On December 14, the Federal Communications Commission (FCC) voted 3-2 to roll back net neutrality regulations that were instituted in 2015, a decision that was met with significant outcry from legislators, advocacy groups, and consumers. Under FCC Chairman Ajit Pai’s declaratory ruling, report, and order — Restoring Internet Freedom — the Federal Trade Commission (FTC) will now be the main regulatory body policing the practices of Internet service providers (ISPs).
In March 2015, the FCC released 400 pages of net neutrality rules, in which the commission reclassified broadband Internet service as a public utility, subject to Title II regulation. The FCC issued the regulations in an effort to protect an open Internet by placing bans on the practices of blocking; “throttling,” that is, impairing or degrading the delivery of content to a user; and paid prioritization, which allows a provider to accept payment to prioritize content, applications, services, or devices. At the time, the FCC also stressed that it would not use Title II to set prices for broadband services, nor would it result in the imposition of any new federal taxes or fees.
Late last week, the FCC voted to change the classification of the Internet back to an “Information Service,” rather than a public utility, which is how it had been classified until March 2015. When it instituted net neutrality, the recent declaratory ruling noted, the FCC “abandoned almost 20 years of precedent by reclassifying broadband Internet access service as a telecommunications service subject to myriad regulatory obligations.” The order would “reverse this misguided and legally flawed approach and restore broadband Internet access service to its Title I information service classification.” Under Title I, the FTC would police the privacy practices of Internet service providers.
The vote comes after the FCC rebuffed calls from New York State Attorney General Eric Schneiderman and 28 U.S. senators, including Senators Chuck Schumer (D-NY and Senate Minority Leader), Bernie Sanders (I-VT), and Elizabeth Warren (D-MA), to delay the vote to roll back net neutrality rules. In a letter to FCC Chairman Ajit Pai, the senators said they were concerned that the public comments that had been filed prior to the new ruling may be filled with fake comments, as reported by The Hill. Schneiderman has been investigating the possibility of fraudulent comments for the past six months, the article noted.
Following the FCC vote, Schneiderman stated that he plans to file a multistate lawsuit to roll back the recent vote, as does Washington State Attorney General Bob Ferguson, as NBC News reported. Schneiderman said in a statement that by going forward with the vote and ignoring the investigation into potentially fake comments, the FCC had made “a mockery of government integrity” and was rewarding “the very perpetrators who scammed the system to advance their own agenda.”
In addition, a number of public interest groups — including Public Knowledge and the National Hispanic Media Coalition — also promised to file a suit. The Internet Association, the trade group that represents such tech firms as Google and Facebook, said it also was considering legal action, as reported by the New York Times.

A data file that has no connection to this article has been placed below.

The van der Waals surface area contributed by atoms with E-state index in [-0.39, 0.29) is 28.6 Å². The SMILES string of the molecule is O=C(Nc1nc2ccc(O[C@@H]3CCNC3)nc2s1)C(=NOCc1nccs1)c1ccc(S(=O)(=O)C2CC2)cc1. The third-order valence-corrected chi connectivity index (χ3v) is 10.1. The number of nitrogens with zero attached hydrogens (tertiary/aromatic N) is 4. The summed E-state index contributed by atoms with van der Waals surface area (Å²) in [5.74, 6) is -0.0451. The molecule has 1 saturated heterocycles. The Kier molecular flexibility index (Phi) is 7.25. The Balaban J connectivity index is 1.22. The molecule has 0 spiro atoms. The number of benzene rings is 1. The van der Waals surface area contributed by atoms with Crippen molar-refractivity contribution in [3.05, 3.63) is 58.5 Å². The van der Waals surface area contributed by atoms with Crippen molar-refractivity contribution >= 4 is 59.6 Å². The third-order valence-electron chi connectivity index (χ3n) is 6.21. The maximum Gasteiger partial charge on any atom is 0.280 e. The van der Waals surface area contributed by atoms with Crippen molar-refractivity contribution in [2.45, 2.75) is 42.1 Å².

Carla White, director of Gratitude Labs, an app design company in South Dakota, told NBC affiliate KDLT: “I don’t see how this is beneficial to the general public. All my classes are online. All my team is online. Everything I do is based on streaming data over the Internet. As a small business owner, it’s definitely a concern, because they can throttle or discriminate against certain content. They say they won’t, but they absolutely have the tools to do it.”
Some tech experts told the Times that, without the FCC overseeing ISPs, some companies might create new tiers of services, with new offerings, such as faster tiers of service for online businesses willing and able to pay for it. Some of those costs could be passed on to consumers.
However, Chairman Pai defended the vote as being in the best interest of the Internet moving forward because it would allow telecom companies to provide a wider variety of offerings to consumers. “We are helping consumers and promoting competition,” Mr. Pai said, as reported by the Times. “Broadband providers will have more incentive to build networks, especially to underserved areas.”
And ISPs such as AT&T and Comcast have promised consumers that their experiences online would not change, the Times noted. “There is a lot of misinformation that this is the ‘end of the world as we know it’ for the Internet,” Comcast’s senior executive vice president, David Cohen, wrote in a blog post this week. “Our internet service is not going to change.”
ISPs may have a motivation to maintain the status quo — at least for now — as the net neutrality repeal has set the stage for Congress to legislate net neutrality regulations and make them law. Jonathan Schwantes, senior policy counsel for Consumers Union, the public policy and advocacy arm of Consumer Reports, said the vote, which he believes is bad for consumers, means it will “inevitably take the battle over net neutrality back to the courtroom and Congress,” he told NBC News. “Without these rules, your Internet provider can charge a toll for any website it chooses. The biggest companies can most likely afford these new costs, but smaller companies could be left out in the cold, and that fundamentally changes the level playing field of the Internet as we’ve known it.”
Pai insisted that a free market was the better choice to regulate ISPs’ conduct, and, in cases of bad conduct, the FCC remains the “cop on the beat,” NBC News noted. “We require very robust transparency of Internet service providers. We also empower the Federal Trade Commission to take action against any competitive conduct from any company that might try to instigate that.”